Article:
The impact of sea-salt chloride on ozone through heterogeneous reaction with N2O5 in a coastal region of south China

Jianing Dai, Yiming Liu, Peng Wang, Xiao Fu, Men Xia, Tao Wang

Research output: Journal article publicationJournal articleAcademic researchpeer-review

14 Citations (Scopus)


In coastal regions, particulate chloride (Cl) in sea-salt can react with gaseous dinitrogen pentoxide (N2O5) and produces nitryl chloride (ClNO2) after the heterogeneous uptake of N2O5. Photolysis of ClNO2 by sunlight enhances atmospheric oxidation capacity and contributes to the formation of ozone (O3). Using a regional chemical model (WRF-Chem), we evaluated the emission of particulate Cl from the South China Sea, the chlorine loss in sea-salt aerosols, and the impact of sea-salt chloride on O3 formation over the Hong Kong-Pearl River Delta (HK-PRD) and surrounding maritime regions. Two typical O3 episodes in early autumn (September 2017 and 2018) were analyzed. The modeled results of particulate Cl agreed well with the observations at a coastal site in both two cases, but the model underestimated ClNO2 by a factor of 2 in the 2018 case when N2O5 and ClNO2 were measured. The temporal and spatial distributions of chloride loss and ClNO2 production were simulated for the 2017 case which contained maritime inflow and continental outflow. During maritime winds, the oceanic fine particulate Cl penetrated deep inland and was depleted by up to 40% by N2O5 heterogeneous reaction which lead to elevated ClNO2 mixing ratios (up to 0.6 ppb) produced at night. During the phase of continental outflow, the heterogeneous reaction of N2O5 contributed 18–33% to the depletion of particulate sea-salt Cl in the coastal areas, leading to an increase in ClNO2 mixing ratio up to 0.8 ppb in the residual layer (~300 m). The ClNO2 from sea-salt chloride increased the O3 mixing ratios by up to 2.0 ppb (4%) over the inland areas during marine winds and up to 3.8 ppb (5.5%) and 6.5 ppb (7.6%) over the South China Sea. This study highlights the considerable impact of the heterogeneous reaction of reactive nitrogen on chlorine loss of sea-salt and O3 formation in coastal regions.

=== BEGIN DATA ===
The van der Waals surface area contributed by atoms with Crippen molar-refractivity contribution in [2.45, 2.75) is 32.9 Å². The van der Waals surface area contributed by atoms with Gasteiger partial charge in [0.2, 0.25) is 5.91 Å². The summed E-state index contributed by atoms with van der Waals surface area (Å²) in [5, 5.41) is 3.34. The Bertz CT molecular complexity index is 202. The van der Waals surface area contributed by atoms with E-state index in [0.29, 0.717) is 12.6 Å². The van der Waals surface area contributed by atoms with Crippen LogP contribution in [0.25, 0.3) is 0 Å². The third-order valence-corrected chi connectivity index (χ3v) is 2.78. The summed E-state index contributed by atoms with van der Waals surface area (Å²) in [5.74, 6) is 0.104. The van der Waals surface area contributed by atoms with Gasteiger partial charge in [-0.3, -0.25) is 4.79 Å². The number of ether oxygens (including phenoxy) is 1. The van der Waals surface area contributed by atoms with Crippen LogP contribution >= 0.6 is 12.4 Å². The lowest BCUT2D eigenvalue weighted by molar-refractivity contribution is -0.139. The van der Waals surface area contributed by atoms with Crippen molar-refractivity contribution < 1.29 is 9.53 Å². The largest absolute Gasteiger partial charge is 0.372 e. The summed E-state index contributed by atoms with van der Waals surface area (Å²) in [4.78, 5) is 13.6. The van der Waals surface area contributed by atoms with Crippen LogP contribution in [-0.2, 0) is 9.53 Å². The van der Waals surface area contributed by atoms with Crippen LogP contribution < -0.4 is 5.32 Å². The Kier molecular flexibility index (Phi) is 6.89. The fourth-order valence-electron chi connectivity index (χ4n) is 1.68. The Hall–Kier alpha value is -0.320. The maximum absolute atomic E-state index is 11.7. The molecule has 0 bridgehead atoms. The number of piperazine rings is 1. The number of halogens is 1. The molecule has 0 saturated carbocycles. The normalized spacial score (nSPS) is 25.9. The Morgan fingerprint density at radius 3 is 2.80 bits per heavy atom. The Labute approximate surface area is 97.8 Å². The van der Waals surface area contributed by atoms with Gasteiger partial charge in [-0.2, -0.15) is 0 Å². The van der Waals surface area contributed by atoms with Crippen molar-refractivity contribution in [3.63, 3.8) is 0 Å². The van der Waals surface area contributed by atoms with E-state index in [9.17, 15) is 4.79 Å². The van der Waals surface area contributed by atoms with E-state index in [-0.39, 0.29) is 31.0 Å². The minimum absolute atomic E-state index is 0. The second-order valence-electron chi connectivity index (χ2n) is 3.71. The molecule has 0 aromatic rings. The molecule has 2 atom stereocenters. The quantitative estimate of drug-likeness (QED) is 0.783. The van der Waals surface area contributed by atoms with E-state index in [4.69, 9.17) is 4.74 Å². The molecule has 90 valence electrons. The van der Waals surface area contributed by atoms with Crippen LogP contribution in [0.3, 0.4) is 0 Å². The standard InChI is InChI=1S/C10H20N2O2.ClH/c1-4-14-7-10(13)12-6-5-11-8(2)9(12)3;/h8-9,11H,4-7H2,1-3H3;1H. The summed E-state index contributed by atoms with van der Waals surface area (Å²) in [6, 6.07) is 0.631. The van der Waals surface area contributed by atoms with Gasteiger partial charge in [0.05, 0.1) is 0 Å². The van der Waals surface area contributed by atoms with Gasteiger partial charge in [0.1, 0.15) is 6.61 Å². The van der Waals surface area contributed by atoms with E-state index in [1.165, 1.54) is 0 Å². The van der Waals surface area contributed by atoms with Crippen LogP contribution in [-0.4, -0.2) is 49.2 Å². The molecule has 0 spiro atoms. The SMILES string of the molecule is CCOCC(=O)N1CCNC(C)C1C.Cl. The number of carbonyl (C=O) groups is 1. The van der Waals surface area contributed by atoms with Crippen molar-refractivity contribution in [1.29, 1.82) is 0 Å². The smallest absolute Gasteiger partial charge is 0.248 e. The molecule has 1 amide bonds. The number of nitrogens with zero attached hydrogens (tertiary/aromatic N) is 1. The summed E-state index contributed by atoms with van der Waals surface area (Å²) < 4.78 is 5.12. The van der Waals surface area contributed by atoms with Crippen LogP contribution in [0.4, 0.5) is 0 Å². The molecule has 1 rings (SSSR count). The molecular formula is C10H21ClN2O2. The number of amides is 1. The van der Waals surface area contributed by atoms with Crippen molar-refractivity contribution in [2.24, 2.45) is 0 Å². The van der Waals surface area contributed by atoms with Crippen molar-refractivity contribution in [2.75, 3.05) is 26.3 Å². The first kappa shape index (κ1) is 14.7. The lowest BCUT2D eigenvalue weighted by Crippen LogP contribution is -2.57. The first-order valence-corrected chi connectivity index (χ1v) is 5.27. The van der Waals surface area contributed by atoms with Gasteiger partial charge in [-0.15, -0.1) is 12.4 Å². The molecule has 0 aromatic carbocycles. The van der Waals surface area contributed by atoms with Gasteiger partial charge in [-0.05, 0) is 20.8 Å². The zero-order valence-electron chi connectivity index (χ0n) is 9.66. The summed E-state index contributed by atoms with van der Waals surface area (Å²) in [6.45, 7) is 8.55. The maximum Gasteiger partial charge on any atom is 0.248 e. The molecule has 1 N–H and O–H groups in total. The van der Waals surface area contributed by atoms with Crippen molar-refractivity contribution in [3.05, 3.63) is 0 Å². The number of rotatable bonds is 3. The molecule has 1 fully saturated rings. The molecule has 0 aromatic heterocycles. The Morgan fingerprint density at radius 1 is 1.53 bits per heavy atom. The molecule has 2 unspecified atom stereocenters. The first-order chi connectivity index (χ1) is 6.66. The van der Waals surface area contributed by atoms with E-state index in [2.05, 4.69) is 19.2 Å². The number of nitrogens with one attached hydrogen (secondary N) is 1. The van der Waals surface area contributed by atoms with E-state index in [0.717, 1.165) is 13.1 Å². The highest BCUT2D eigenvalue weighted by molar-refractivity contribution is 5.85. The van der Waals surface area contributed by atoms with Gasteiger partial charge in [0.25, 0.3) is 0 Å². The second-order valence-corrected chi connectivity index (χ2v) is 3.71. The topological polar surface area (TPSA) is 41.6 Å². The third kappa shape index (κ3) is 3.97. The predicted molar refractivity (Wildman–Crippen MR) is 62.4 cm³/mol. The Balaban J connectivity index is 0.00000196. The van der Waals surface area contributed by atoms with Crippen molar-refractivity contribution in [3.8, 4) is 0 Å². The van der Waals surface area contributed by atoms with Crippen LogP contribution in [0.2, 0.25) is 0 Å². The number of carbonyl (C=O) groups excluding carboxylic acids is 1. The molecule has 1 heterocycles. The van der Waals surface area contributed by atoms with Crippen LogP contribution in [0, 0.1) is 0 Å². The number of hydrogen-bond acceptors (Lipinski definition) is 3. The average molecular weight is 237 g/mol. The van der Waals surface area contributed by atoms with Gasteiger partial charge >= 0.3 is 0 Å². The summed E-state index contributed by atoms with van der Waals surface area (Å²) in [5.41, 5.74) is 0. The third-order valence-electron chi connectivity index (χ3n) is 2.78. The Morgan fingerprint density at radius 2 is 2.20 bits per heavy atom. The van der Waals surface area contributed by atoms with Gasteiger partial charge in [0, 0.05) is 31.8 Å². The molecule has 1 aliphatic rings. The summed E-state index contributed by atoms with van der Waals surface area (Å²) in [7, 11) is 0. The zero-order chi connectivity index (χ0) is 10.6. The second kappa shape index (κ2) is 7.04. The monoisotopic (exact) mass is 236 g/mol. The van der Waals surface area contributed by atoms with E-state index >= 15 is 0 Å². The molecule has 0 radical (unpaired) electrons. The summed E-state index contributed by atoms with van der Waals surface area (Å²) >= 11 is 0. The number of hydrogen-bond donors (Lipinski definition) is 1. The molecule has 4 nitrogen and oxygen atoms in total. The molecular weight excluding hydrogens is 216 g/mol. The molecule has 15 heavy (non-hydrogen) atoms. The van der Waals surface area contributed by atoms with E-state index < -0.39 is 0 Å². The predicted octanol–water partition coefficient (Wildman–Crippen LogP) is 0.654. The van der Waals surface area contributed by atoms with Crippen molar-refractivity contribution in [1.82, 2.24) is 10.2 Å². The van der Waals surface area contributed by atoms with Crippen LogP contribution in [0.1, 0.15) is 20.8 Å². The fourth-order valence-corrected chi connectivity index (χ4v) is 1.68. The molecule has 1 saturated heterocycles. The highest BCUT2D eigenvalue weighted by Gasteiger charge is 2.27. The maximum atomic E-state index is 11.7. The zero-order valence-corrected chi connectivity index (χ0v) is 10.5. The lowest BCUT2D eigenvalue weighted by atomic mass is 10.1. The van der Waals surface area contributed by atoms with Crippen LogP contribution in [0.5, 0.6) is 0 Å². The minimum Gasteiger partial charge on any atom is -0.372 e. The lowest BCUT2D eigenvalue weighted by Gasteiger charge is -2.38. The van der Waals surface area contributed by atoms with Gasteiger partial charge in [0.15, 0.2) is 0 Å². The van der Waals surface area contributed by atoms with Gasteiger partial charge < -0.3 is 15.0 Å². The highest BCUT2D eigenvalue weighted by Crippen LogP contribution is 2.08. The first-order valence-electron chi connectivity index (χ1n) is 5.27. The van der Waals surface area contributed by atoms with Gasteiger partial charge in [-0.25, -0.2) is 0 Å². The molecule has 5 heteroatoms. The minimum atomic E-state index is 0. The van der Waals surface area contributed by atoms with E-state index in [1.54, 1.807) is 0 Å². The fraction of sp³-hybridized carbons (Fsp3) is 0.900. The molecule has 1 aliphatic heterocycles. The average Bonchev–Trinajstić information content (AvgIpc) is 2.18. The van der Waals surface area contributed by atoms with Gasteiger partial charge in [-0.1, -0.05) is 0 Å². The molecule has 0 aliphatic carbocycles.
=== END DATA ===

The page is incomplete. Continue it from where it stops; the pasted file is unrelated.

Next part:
Original languageEnglish
Article number117604
JournalAtmospheric Environment
Publication statusPublished - 1 Sept 2020


  • Chlorine loss
  • Heterogeneous reaction
  • Ozone
  • Sea-salt chloride
  • WRF-Chem

ASJC Scopus subject areas

  • Environmental Science(all)
  • Atmospheric Science


Dive into the research topics of 'The impact of sea-salt chloride on ozone through heterogeneous reaction with N2O5 in a coastal region of south China'. Together they form a unique fingerprint.

Cite this